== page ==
I've known an aspie who was a classic nine, a peacemaker, he wanted everything to be harmonious all the time and he did his best to make it that way. He and I did the Enneagram together for the first time and that's when I found out I was a 4. Which I immediately recognized as the truth, but over the years went back and forth rejecting, because I was very unhealthy at the time and hated reading about what a screwup I was. :tongue:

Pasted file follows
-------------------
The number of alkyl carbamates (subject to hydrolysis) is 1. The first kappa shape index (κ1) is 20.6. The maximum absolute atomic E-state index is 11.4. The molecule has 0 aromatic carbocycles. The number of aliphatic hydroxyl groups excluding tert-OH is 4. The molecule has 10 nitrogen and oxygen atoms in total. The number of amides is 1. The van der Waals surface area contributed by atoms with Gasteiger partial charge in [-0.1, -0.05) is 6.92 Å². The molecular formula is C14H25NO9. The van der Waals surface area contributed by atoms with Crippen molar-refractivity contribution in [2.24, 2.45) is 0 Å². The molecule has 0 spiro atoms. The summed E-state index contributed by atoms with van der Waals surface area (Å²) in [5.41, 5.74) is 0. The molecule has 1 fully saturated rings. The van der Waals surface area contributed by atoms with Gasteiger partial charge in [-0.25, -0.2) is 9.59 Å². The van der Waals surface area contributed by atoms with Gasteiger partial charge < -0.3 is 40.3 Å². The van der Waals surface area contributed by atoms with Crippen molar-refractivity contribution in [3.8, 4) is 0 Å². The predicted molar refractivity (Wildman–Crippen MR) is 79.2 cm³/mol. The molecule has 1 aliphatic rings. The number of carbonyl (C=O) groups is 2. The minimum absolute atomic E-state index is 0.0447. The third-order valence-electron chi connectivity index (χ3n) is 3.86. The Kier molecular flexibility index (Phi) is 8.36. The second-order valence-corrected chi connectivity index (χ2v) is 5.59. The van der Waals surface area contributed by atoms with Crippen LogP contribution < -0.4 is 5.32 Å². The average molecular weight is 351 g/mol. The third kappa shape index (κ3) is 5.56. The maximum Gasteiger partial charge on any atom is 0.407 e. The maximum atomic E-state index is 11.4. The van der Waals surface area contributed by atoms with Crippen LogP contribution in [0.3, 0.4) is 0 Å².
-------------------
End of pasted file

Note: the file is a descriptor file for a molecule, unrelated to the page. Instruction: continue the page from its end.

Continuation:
Anyway, there is nothing about being a Four that clashes with my autistic traits. In fact, it meshes with my variant of autism very well. The best way to describe my variant of autism is to take the classic aspie stereotype and invert it completely. Rather than logical and cerebral, I am sensory and intuitive. Rather than underemotional, I am overly emotional and too wrapped up in my own emotions, sometimes it used to feel as if I was drowning in them. Rather than lacking in empathy, I am overly empathetic and get overwhelmed by the emotions of others, feeling them as if they are my own, which then can cause a shutdown and an appearance as if I am not processing the information, because there is simply too much of it. Rather than living in my head, I live in the world around me. Rather than understanding things intellectually, I understand them through my senses. Rather than having one rigid, stable set of abilities, I have a constantly shifting set of abilities. I never know from one day to the next what I will be capable of.